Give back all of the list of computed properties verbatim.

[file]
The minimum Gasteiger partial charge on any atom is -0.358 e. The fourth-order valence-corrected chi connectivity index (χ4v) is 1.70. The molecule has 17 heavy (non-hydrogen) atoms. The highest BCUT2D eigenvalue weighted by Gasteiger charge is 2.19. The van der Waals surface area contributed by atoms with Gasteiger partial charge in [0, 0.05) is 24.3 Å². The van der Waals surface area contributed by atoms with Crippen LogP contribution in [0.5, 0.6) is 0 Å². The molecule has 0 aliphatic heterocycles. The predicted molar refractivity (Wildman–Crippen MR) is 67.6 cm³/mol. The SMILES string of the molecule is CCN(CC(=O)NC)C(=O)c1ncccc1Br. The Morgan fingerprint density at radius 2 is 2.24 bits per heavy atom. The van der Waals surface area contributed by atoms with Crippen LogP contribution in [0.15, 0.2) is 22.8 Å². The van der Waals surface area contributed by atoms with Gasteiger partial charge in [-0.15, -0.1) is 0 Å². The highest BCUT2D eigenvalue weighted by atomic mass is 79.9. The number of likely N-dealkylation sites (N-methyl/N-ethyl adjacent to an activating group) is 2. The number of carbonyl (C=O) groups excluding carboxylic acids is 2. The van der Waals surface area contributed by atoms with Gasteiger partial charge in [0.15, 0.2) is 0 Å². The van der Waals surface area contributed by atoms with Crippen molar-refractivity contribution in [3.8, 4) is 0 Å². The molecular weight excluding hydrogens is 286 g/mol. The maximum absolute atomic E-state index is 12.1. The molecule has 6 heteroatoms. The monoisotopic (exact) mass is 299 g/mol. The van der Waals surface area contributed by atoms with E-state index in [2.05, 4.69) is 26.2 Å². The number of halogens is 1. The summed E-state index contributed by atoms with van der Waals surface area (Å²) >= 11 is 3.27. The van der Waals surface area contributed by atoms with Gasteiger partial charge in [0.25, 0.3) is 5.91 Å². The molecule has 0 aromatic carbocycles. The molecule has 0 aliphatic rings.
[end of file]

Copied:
The minimum Gasteiger partial charge on any atom is -0.358 e. The fourth-order valence-corrected chi connectivity index (χ4v) is 1.70. The molecule has 17 heavy (non-hydrogen) atoms. The highest BCUT2D eigenvalue weighted by Gasteiger charge is 2.19. The van der Waals surface area contributed by atoms with Gasteiger partial charge in [0, 0.05) is 24.3 Å². The van der Waals surface area contributed by atoms with Crippen LogP contribution in [0.5, 0.6) is 0 Å². The molecule has 0 aliphatic heterocycles. The predicted molar refractivity (Wildman–Crippen MR) is 67.6 cm³/mol. The SMILES string of the molecule is CCN(CC(=O)NC)C(=O)c1ncccc1Br. The Morgan fingerprint density at radius 2 is 2.24 bits per heavy atom. The van der Waals surface area contributed by atoms with Crippen LogP contribution in [0.15, 0.2) is 22.8 Å². The van der Waals surface area contributed by atoms with Gasteiger partial charge in [-0.15, -0.1) is 0 Å². The highest BCUT2D eigenvalue weighted by atomic mass is 79.9. The number of likely N-dealkylation sites (N-methyl/N-ethyl adjacent to an activating group) is 2. The number of carbonyl (C=O) groups excluding carboxylic acids is 2. The van der Waals surface area contributed by atoms with Gasteiger partial charge in [0.15, 0.2) is 0 Å². The van der Waals surface area contributed by atoms with Crippen molar-refractivity contribution in [3.8, 4) is 0 Å². The molecular weight excluding hydrogens is 286 g/mol. The maximum absolute atomic E-state index is 12.1. The molecule has 6 heteroatoms. The monoisotopic (exact) mass is 299 g/mol. The van der Waals surface area contributed by atoms with E-state index in [2.05, 4.69) is 26.2 Å². The number of halogens is 1. The summed E-state index contributed by atoms with van der Waals surface area (Å²) >= 11 is 3.27. The van der Waals surface area contributed by atoms with Gasteiger partial charge in [0.25, 0.3) is 5.91 Å². The molecule has 0 aromatic carbocycles. The molecule has 0 aliphatic rings.